Industry Group Introduces a Pressed-Brake Short-Span Steel-Girder System
Answering a call from the Federal Highway Administration, a group of steel-bridge advocates have introduced a new type of tub girder that requires less fabrication and installation time.
The Short Span Steel Bridge Alliance, in conjunction with West Virginia University and Marshall University, began developing the pressed-brake-formed tub girder (PBTG) system about five years ago, says Karl Barth, an engineering professor at WVU. “The FHWA in 2009 issued a challenge to us to develop a cost-effective accelerated bridge construction system for steel bridges 140 feet or less. We explored a variety of concepts, from twin-tub girder types to orthotropic deck systems,” he notes.
SSSBA organized a modular steel-bridge task group to explore the possibilities. The group, made up of more than 30 partners from the steel industry, academia, government organizations and bridge owners, developed the PBTG system in three years.
The system consists of shallow, modular galvanized trapezoidal boxes fabricated from cold-bent structural-steel plates. In practice, the concrete deck is precast on the girder, and the modular unit is shipped by truck to the bridge site.
Old System, New Advantages
The pressed-brake tub-girder system concept is not new but had never been fully developed, Barth adds. “What we’re doing is taking all the advantages of a large, deep, welded tub girder and scaling [it] down to a short-span bridge system. All the bracing, welding and other details that go into a large tub girder simply couldn’t be economically deployed in short spans.”
Barth notes that while cold-bending steel fabricators often make crane booms and utility poles, “they are not necessarily your traditional bridge fabricators. So, this is creating a new business line for people with large press-brake systems.”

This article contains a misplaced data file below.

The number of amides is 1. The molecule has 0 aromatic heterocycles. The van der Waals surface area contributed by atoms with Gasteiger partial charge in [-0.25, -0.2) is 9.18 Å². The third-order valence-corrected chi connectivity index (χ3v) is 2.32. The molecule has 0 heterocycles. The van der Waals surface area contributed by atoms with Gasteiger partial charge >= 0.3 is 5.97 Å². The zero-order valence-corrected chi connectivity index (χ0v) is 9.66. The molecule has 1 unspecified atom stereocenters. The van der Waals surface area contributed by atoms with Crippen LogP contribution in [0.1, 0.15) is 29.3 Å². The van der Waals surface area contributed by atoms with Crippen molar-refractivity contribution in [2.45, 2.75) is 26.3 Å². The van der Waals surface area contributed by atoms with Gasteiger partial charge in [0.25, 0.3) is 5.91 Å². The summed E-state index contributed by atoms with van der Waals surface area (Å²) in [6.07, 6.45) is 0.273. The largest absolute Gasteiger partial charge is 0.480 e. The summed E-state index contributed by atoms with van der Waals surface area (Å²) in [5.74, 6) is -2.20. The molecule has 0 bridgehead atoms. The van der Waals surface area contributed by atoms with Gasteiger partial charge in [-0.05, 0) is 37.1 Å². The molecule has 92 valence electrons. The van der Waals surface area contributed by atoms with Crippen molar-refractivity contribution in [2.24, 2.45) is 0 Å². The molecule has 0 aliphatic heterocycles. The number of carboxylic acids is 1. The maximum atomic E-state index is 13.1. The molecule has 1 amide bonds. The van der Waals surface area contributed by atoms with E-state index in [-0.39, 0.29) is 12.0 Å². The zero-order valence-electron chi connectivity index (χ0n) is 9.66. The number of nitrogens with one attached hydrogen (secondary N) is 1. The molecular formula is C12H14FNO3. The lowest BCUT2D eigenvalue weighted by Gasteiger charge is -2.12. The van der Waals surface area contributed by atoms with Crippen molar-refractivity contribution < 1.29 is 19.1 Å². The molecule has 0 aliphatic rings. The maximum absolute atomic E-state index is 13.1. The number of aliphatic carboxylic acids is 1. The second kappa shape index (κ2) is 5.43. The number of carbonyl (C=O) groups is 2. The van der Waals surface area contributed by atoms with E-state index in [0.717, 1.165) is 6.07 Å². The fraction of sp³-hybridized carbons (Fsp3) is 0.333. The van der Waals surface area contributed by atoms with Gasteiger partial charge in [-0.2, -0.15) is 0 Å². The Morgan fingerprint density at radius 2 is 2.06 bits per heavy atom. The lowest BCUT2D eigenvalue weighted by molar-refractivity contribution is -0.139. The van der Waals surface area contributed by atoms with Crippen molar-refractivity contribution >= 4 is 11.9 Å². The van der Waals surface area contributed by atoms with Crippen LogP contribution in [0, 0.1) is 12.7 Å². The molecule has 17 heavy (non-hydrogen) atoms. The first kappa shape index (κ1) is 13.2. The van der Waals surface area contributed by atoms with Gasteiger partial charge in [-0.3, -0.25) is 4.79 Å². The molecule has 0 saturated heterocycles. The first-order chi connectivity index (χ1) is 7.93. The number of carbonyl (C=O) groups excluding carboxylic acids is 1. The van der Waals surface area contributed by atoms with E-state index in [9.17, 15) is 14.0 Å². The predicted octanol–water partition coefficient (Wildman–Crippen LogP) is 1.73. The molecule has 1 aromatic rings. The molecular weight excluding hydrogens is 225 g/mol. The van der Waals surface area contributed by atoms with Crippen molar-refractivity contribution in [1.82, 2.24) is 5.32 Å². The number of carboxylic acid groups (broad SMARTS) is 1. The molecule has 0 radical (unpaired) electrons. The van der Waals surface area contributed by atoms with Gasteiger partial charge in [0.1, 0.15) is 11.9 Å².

SSSBA looked at ways to maximize girders made from the standard steel plates, typically 72 in. or 96 in. wide, made by steel mills, says Greg Michaelson, assistant professor at Marshall University. “You hit the plate with a press brake four times—two on the ends and two in the center—to get the U-shaped tub,” he says. “Then, you put shear studs on the top flange and diaphragms, add a concrete deck on top, and now that composite unit can be shipped.”
The system offers as much as a 50% reduction in fabrication costs, compared to proprietary cold-formed box-girder systems, due to cold-bending versus cutting and welding of the section, according to the SSSBA.
There is a reduction in stiffeners and cross frames, the group adds. The girders can be used for both tangent and skewed configurations as well as simple and continuous spans.
Michaelson notes that one test demonstrated the girder’s capacity to handle 300 kips of load—four times the industry standard. A grant from the FHWA’s innovative bridge research program funded the first PBTG bridge in Buchanan County, Iowa; it was completed in January. Brian Keierleber, Buchanan County engineer, says the $380,000 Amish Sawmill Bridge, 52 ft long and 30 ft wide, is doing well.
“There’s no doubt we have an extremely long-life structure here,” Keierleber says. “We used metal bolt-on guardrail sections, rather than cast-in-place concrete—all galvanized. It’s a promising technology to replace many of our old structures.”
Three more PBTG bridges are in the works in Ohio and West Virginia.